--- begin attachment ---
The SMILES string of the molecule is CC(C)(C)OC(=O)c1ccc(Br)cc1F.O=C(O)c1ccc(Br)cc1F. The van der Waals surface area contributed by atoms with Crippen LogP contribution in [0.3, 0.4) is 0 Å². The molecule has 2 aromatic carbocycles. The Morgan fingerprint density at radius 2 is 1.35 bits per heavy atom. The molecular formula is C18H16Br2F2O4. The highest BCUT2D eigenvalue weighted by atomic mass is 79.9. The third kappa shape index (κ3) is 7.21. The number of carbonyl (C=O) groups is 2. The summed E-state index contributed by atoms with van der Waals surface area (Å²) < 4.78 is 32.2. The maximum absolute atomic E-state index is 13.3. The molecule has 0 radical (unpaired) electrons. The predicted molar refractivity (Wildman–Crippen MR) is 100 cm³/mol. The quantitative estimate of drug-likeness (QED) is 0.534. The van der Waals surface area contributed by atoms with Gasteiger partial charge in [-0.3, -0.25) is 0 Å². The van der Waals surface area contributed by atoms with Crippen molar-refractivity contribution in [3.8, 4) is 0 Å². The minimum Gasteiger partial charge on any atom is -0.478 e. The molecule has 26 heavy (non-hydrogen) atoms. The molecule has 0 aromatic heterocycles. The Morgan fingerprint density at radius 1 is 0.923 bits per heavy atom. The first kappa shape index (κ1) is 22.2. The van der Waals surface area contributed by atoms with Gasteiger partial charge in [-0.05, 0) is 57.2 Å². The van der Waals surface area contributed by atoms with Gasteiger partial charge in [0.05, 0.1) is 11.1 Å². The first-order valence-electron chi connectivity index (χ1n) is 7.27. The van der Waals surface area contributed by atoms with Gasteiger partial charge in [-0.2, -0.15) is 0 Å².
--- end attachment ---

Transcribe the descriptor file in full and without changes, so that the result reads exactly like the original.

The SMILES string of the molecule is CC(C)(C)OC(=O)c1ccc(Br)cc1F.O=C(O)c1ccc(Br)cc1F. The van der Waals surface area contributed by atoms with Crippen LogP contribution in [0.3, 0.4) is 0 Å². The molecule has 2 aromatic carbocycles. The Morgan fingerprint density at radius 2 is 1.35 bits per heavy atom. The molecular formula is C18H16Br2F2O4. The highest BCUT2D eigenvalue weighted by atomic mass is 79.9. The third kappa shape index (κ3) is 7.21. The number of carbonyl (C=O) groups is 2. The summed E-state index contributed by atoms with van der Waals surface area (Å²) < 4.78 is 32.2. The maximum absolute atomic E-state index is 13.3. The molecule has 0 radical (unpaired) electrons. The predicted molar refractivity (Wildman–Crippen MR) is 100 cm³/mol. The quantitative estimate of drug-likeness (QED) is 0.534. The van der Waals surface area contributed by atoms with Gasteiger partial charge in [-0.3, -0.25) is 0 Å². The van der Waals surface area contributed by atoms with Crippen molar-refractivity contribution in [3.8, 4) is 0 Å². The minimum Gasteiger partial charge on any atom is -0.478 e. The molecule has 26 heavy (non-hydrogen) atoms. The molecule has 0 aromatic heterocycles. The Morgan fingerprint density at radius 1 is 0.923 bits per heavy atom. The first kappa shape index (κ1) is 22.2. The van der Waals surface area contributed by atoms with Gasteiger partial charge in [-0.05, 0) is 57.2 Å². The van der Waals surface area contributed by atoms with Gasteiger partial charge in [0.05, 0.1) is 11.1 Å². The first-order valence-electron chi connectivity index (χ1n) is 7.27. The van der Waals surface area contributed by atoms with Gasteiger partial charge in [-0.2, -0.15) is 0 Å².